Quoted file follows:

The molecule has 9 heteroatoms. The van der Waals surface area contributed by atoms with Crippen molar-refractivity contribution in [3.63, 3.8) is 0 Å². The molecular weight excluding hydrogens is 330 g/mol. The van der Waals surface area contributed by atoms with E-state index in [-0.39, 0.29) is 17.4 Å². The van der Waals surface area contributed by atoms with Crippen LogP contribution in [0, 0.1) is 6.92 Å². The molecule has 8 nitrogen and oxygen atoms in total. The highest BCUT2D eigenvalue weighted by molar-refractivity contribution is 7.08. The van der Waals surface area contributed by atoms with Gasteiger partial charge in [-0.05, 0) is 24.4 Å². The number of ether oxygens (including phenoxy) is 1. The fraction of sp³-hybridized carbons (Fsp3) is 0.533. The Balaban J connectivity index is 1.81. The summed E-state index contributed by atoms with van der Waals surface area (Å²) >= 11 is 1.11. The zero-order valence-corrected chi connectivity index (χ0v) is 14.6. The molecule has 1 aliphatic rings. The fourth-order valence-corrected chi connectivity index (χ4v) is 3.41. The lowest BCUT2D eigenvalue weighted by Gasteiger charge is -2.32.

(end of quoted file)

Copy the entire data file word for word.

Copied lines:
The molecule has 9 heteroatoms. The van der Waals surface area contributed by atoms with Crippen molar-refractivity contribution in [3.63, 3.8) is 0 Å². The molecular weight excluding hydrogens is 330 g/mol. The van der Waals surface area contributed by atoms with E-state index in [-0.39, 0.29) is 17.4 Å². The van der Waals surface area contributed by atoms with Crippen LogP contribution in [0, 0.1) is 6.92 Å². The molecule has 8 nitrogen and oxygen atoms in total. The highest BCUT2D eigenvalue weighted by molar-refractivity contribution is 7.08. The van der Waals surface area contributed by atoms with Gasteiger partial charge in [-0.05, 0) is 24.4 Å². The number of ether oxygens (including phenoxy) is 1. The fraction of sp³-hybridized carbons (Fsp3) is 0.533. The Balaban J connectivity index is 1.81. The summed E-state index contributed by atoms with van der Waals surface area (Å²) >= 11 is 1.11. The zero-order valence-corrected chi connectivity index (χ0v) is 14.6. The molecule has 1 aliphatic rings. The fourth-order valence-corrected chi connectivity index (χ4v) is 3.41. The lowest BCUT2D eigenvalue weighted by Gasteiger charge is -2.32.